Peter Geoghegan looks at St Mirren supporters’ bid to buy the club through turning the Buddies into a Community Interest Company
Billed as a “national day of action”, November 30 witnessed the largest strike in Britain for a generation. That evening, 70 supporters gathered at St Mirren Park not to protest changes to public sector pensions or Tory cutbacks but in a bid to resuscitate an innovative community-led takeover of the Paisley club.
At first glance, St Mirren seems an unlikely candidate for a fan takeover. Solidly established in the lower reaches of the Scottish Premier League since returning to the top-flight in 2006, the club, which has been up for sale since September 2009, is generally regarded as a well-run outfit. Tesco’s purchase of their former Love Street home in 2007, in a deal reportedly worth £15 million, left St Mirren financially secure at a time when many higher profile SPL rivals are feeling the pinch.
Chairman Stewart Gilmour, who saved the Buddies from huckster Reg Bearley’s pernicious grip more than a decade ago (see WSC 153), stated openly that he would prefer to sell the club to a community bid than on the open market. The solution, or so it seemed, was to turn St Mirren into a Community Interest Company (CIC).
The brainchild of New Labour uber-moderniser Alan Milburn, a CIC is essentially a limited company with a social purpose. It attempts to combine the advantages of a company – flexibility in organisation, operation and governance – with the ability to restrict rampant risk-taking and protect assists for the local community. A CIC can pay dividends and interest, but is restricted in the amounts and is subject to law and regulation.
When it comes to football, one of the most attractive features of a CIC is that it “locks-in” all the club’s assets, ensuring that the assets built up over time cannot be squandered for profit by the current generation. Instead assets must be used for the stated community purpose. Even if the CIC is wound up, its assets must be transferred to another, similarly asset-locked body. All this makes it mightily unattractive for any would-be robber baron chairman.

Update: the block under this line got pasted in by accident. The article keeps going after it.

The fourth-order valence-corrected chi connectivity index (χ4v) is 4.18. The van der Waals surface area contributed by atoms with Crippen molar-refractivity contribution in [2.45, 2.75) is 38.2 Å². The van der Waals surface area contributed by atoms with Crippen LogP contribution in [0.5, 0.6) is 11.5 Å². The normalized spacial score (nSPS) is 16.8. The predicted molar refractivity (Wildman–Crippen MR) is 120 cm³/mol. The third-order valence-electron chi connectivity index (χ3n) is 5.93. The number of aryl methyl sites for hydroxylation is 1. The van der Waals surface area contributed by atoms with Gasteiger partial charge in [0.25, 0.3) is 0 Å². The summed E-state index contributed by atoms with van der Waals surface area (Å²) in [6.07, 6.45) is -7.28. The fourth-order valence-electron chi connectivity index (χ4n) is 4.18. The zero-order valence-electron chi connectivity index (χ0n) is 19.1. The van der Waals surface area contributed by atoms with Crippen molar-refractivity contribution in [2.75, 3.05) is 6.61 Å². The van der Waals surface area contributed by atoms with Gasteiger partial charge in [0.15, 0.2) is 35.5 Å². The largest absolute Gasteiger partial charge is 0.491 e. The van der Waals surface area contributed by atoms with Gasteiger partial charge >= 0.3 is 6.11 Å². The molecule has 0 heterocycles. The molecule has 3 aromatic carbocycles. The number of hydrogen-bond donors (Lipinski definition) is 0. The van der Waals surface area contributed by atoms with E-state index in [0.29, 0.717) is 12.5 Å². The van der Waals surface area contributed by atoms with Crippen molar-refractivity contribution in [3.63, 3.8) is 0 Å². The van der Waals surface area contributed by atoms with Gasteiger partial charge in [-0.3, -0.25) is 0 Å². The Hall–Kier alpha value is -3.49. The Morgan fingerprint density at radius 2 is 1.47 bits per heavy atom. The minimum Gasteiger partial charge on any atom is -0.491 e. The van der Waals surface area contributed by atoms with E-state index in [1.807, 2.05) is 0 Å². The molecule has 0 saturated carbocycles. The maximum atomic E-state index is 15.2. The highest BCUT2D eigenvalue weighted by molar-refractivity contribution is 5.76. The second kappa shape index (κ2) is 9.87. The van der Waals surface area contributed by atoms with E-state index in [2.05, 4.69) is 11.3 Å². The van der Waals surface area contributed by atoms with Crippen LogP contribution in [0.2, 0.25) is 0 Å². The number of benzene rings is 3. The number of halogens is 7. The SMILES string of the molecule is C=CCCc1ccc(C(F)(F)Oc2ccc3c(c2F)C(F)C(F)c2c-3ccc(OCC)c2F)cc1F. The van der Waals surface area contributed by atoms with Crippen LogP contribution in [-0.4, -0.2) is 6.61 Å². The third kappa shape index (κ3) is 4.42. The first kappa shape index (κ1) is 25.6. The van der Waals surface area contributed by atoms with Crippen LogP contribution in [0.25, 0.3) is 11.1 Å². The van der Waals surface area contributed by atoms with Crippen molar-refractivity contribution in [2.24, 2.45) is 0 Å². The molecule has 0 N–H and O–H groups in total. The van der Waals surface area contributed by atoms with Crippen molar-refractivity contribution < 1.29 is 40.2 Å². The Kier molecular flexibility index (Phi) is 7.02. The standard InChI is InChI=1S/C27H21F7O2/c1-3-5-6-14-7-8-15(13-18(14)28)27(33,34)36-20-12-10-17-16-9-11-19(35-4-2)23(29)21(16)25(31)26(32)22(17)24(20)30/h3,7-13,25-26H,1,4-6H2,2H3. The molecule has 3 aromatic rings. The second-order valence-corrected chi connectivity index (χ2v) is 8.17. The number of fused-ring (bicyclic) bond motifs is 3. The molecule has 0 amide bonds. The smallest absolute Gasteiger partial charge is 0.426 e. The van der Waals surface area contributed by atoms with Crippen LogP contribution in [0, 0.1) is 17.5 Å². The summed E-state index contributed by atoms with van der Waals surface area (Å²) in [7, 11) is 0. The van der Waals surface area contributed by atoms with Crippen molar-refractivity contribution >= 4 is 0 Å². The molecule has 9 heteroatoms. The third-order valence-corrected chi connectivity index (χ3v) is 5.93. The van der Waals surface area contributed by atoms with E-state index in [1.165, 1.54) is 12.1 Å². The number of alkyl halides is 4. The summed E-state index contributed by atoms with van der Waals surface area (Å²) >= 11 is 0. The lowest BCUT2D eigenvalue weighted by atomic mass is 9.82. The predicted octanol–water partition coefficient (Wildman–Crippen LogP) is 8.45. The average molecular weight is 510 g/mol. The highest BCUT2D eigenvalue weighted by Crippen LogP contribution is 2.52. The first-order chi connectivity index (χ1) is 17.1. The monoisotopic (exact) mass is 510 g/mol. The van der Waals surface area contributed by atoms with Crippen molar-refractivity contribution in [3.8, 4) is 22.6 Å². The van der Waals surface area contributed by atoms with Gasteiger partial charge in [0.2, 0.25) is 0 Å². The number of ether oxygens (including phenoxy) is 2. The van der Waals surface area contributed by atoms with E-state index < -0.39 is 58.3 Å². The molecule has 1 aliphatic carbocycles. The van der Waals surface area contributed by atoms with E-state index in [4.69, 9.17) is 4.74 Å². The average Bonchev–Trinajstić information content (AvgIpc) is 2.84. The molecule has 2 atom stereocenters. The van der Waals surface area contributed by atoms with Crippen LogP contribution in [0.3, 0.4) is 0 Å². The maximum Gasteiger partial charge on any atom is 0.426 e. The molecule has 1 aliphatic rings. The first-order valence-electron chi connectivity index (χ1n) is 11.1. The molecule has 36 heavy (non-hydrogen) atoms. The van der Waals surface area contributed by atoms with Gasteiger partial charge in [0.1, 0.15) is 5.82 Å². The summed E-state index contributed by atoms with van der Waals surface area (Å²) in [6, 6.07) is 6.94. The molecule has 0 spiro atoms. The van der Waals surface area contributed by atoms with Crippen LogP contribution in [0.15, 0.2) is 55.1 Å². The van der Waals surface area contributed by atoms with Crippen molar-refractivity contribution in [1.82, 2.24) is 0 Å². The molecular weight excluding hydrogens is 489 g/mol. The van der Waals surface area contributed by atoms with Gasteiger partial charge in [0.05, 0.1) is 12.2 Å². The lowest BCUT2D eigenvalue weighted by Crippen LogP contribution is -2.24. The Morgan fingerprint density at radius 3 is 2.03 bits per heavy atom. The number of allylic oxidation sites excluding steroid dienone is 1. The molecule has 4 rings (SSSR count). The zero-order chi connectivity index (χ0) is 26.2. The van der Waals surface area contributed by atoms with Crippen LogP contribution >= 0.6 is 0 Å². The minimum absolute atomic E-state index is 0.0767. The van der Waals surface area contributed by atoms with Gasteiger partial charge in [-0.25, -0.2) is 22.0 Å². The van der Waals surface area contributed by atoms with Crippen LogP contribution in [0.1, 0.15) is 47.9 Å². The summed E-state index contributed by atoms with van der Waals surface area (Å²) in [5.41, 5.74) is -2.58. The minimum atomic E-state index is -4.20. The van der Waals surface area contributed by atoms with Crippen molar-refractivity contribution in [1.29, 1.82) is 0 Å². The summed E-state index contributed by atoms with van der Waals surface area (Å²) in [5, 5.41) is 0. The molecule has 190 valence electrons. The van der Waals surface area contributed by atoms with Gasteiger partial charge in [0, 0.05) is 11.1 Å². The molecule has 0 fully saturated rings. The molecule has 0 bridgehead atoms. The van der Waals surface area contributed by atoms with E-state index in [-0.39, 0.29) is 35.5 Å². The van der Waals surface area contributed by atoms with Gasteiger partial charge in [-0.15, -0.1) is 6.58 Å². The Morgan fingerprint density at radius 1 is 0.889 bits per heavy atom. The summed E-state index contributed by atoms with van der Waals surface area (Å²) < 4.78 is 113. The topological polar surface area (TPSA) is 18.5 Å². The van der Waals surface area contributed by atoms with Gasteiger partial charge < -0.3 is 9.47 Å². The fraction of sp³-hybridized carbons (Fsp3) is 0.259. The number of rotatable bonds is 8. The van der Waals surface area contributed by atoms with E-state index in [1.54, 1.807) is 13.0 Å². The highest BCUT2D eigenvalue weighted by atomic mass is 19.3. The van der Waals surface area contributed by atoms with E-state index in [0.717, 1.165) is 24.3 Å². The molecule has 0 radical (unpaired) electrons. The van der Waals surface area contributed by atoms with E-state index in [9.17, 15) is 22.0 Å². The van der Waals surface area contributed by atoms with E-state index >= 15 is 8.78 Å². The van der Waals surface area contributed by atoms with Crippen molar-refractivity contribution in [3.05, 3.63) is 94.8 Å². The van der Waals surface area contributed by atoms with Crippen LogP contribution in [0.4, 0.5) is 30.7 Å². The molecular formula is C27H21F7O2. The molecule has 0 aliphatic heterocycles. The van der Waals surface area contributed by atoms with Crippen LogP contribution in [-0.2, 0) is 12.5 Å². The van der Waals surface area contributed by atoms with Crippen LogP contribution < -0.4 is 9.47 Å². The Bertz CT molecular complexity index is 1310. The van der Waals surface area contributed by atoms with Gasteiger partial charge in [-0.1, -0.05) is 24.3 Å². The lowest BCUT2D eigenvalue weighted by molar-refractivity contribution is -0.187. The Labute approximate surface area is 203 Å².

Ayr businessman Richard Atkinson has spearheaded the move to turn St Mirren into the first professional club run as a CIC in the UK – Stenhousemuir and Clyde, in the Scottish second and third divisions respectively, are both CICs. When St Mirren were put up for sale Atkinson, who has a background in logistics, formed 10000 Hours, a social enterprise co-operative with the dedicated purpose of purchasing a 52 per cent majority shareholding in the club.
“What makes this takeover different is that we are trying to buy the club when it is just up for sale, not when it is going out of business. In other cases fans are buying the club off the administrator at a knockdown price – often with an agreement to take on the club’s debts – so they own the whole club. But we have had to try and raise the money to buy out the shareholders,” Atkinson said. Under the scheme, 10000 Hours borrows from social enterprise lenders – rather than traditional banks – to buy just over half of St Mirren, with fans’ subscriptions to the co-operative as well as revenue generated by the CIC after the takeover used to pay off the debt. No debt is loaded onto the club, as it has been in the case of Malcolm Glazer’s takeover at Manchester United.
Until November, 10000 Hours looked odds-on to succeed. A broad church of social enterprise backers and charitable bodies had pledged almost £1.3m, mostly in the form of soft loans and “patient capital” (so called because repayments are delayed by a set number of years).
However, after months of negotiations, a decision to sanction the final tranche of funding was reversed. Current director Ken McGeoch has taken advantage of the interstice to announce his intention to pursue a conventional takeover of the club. But Atkinson, who has sat on the board of St Mirren for two years, is determined to
continue the fight.
The hope now is that more supporters can be convinced to join 10000 Hours, at an individual rate of £10 per month – which would be repaid as equity in the CIC, once the debt is repaid. Since November’s announcement, membership has risen from 800 to over 900. Retiring football chairmen are wont to declare their desire to safeguard the long-term future of their club – Wigan’s Dave Whelan springs to mind. A CIC is not foolproof – a board could still overextend and get into serious debt – but it does introduce safeguards to protect the club for those who value it most. Whether 10000 Hours are successful or not, the CIC model is one other clubs, and their supporters, could well profit from.
From WSC 300 February 2012